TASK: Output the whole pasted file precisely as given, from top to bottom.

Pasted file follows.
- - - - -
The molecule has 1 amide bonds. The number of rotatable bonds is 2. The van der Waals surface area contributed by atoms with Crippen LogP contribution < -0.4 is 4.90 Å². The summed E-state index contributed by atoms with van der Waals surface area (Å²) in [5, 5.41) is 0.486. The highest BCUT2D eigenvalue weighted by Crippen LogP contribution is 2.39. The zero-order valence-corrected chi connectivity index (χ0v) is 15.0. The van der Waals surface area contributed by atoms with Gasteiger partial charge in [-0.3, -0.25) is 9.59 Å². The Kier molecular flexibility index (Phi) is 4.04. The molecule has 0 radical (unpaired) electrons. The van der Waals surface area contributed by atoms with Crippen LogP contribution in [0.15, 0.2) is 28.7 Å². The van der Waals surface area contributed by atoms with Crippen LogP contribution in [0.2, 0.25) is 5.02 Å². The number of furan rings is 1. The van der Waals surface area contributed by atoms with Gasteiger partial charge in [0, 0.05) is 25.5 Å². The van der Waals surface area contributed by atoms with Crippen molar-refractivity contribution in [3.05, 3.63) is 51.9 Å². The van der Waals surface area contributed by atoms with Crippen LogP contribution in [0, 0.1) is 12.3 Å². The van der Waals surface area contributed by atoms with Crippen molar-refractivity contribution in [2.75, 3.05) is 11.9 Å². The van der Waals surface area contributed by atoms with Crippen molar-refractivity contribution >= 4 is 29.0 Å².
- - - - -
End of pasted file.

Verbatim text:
The molecule has 1 amide bonds. The number of rotatable bonds is 2. The van der Waals surface area contributed by atoms with Crippen LogP contribution < -0.4 is 4.90 Å². The summed E-state index contributed by atoms with van der Waals surface area (Å²) in [5, 5.41) is 0.486. The highest BCUT2D eigenvalue weighted by Crippen LogP contribution is 2.39. The zero-order valence-corrected chi connectivity index (χ0v) is 15.0. The van der Waals surface area contributed by atoms with Gasteiger partial charge in [-0.3, -0.25) is 9.59 Å². The Kier molecular flexibility index (Phi) is 4.04. The molecule has 0 radical (unpaired) electrons. The van der Waals surface area contributed by atoms with Crippen LogP contribution in [0.15, 0.2) is 28.7 Å². The van der Waals surface area contributed by atoms with Crippen LogP contribution in [0.2, 0.25) is 5.02 Å². The number of furan rings is 1. The van der Waals surface area contributed by atoms with Gasteiger partial charge in [0, 0.05) is 25.5 Å². The van der Waals surface area contributed by atoms with Crippen molar-refractivity contribution in [3.05, 3.63) is 51.9 Å². The van der Waals surface area contributed by atoms with Crippen LogP contribution in [0, 0.1) is 12.3 Å². The van der Waals surface area contributed by atoms with Crippen molar-refractivity contribution in [2.75, 3.05) is 11.9 Å². The van der Waals surface area contributed by atoms with Crippen molar-refractivity contribution >= 4 is 29.0 Å².